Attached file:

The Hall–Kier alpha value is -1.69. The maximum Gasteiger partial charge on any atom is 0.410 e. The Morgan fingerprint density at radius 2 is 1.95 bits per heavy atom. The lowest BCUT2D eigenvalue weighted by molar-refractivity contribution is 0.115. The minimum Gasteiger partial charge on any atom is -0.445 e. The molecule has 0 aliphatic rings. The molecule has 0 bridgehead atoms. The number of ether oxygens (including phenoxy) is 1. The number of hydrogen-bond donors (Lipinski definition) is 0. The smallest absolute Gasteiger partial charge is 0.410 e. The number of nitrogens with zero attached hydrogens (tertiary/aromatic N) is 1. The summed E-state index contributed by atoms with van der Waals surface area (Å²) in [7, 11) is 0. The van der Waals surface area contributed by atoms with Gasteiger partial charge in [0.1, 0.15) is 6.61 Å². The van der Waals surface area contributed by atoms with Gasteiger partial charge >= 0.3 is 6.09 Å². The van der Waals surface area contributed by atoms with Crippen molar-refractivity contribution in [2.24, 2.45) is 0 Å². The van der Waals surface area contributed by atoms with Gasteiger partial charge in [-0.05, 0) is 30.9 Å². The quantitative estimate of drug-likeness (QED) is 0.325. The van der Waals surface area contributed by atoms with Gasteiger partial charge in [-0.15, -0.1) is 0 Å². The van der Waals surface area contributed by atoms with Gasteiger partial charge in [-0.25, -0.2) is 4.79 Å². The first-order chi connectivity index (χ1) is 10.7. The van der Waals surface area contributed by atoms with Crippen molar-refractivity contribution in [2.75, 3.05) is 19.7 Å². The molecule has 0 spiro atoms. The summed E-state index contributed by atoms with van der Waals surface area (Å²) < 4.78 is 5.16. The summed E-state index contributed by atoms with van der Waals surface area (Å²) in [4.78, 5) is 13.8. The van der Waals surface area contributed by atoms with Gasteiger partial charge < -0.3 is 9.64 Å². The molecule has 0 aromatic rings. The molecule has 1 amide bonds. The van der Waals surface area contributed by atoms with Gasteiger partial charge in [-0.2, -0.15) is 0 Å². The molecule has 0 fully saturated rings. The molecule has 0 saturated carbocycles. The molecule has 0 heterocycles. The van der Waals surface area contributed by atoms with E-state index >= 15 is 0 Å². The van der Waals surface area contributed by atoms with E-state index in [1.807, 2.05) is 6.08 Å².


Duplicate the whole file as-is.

The Hall–Kier alpha value is -1.69. The maximum Gasteiger partial charge on any atom is 0.410 e. The Morgan fingerprint density at radius 2 is 1.95 bits per heavy atom. The lowest BCUT2D eigenvalue weighted by molar-refractivity contribution is 0.115. The minimum Gasteiger partial charge on any atom is -0.445 e. The molecule has 0 aliphatic rings. The molecule has 0 bridgehead atoms. The number of ether oxygens (including phenoxy) is 1. The number of hydrogen-bond donors (Lipinski definition) is 0. The smallest absolute Gasteiger partial charge is 0.410 e. The number of nitrogens with zero attached hydrogens (tertiary/aromatic N) is 1. The summed E-state index contributed by atoms with van der Waals surface area (Å²) in [7, 11) is 0. The van der Waals surface area contributed by atoms with Gasteiger partial charge in [0.1, 0.15) is 6.61 Å². The van der Waals surface area contributed by atoms with Gasteiger partial charge >= 0.3 is 6.09 Å². The van der Waals surface area contributed by atoms with Crippen molar-refractivity contribution in [2.24, 2.45) is 0 Å². The van der Waals surface area contributed by atoms with Gasteiger partial charge in [-0.05, 0) is 30.9 Å². The quantitative estimate of drug-likeness (QED) is 0.325. The van der Waals surface area contributed by atoms with Gasteiger partial charge in [-0.15, -0.1) is 0 Å². The van der Waals surface area contributed by atoms with Gasteiger partial charge in [-0.25, -0.2) is 4.79 Å². The first-order chi connectivity index (χ1) is 10.7. The van der Waals surface area contributed by atoms with Crippen molar-refractivity contribution in [2.75, 3.05) is 19.7 Å². The molecule has 0 spiro atoms. The summed E-state index contributed by atoms with van der Waals surface area (Å²) < 4.78 is 5.16. The summed E-state index contributed by atoms with van der Waals surface area (Å²) in [4.78, 5) is 13.8. The van der Waals surface area contributed by atoms with Gasteiger partial charge < -0.3 is 9.64 Å². The molecule has 0 aromatic rings. The molecule has 1 amide bonds. The van der Waals surface area contributed by atoms with Gasteiger partial charge in [-0.2, -0.15) is 0 Å². The molecule has 0 fully saturated rings. The molecule has 0 saturated carbocycles. The molecule has 0 heterocycles. The van der Waals surface area contributed by atoms with E-state index >= 15 is 0 Å². The van der Waals surface area contributed by atoms with E-state index in [1.807, 2.05) is 6.08 Å².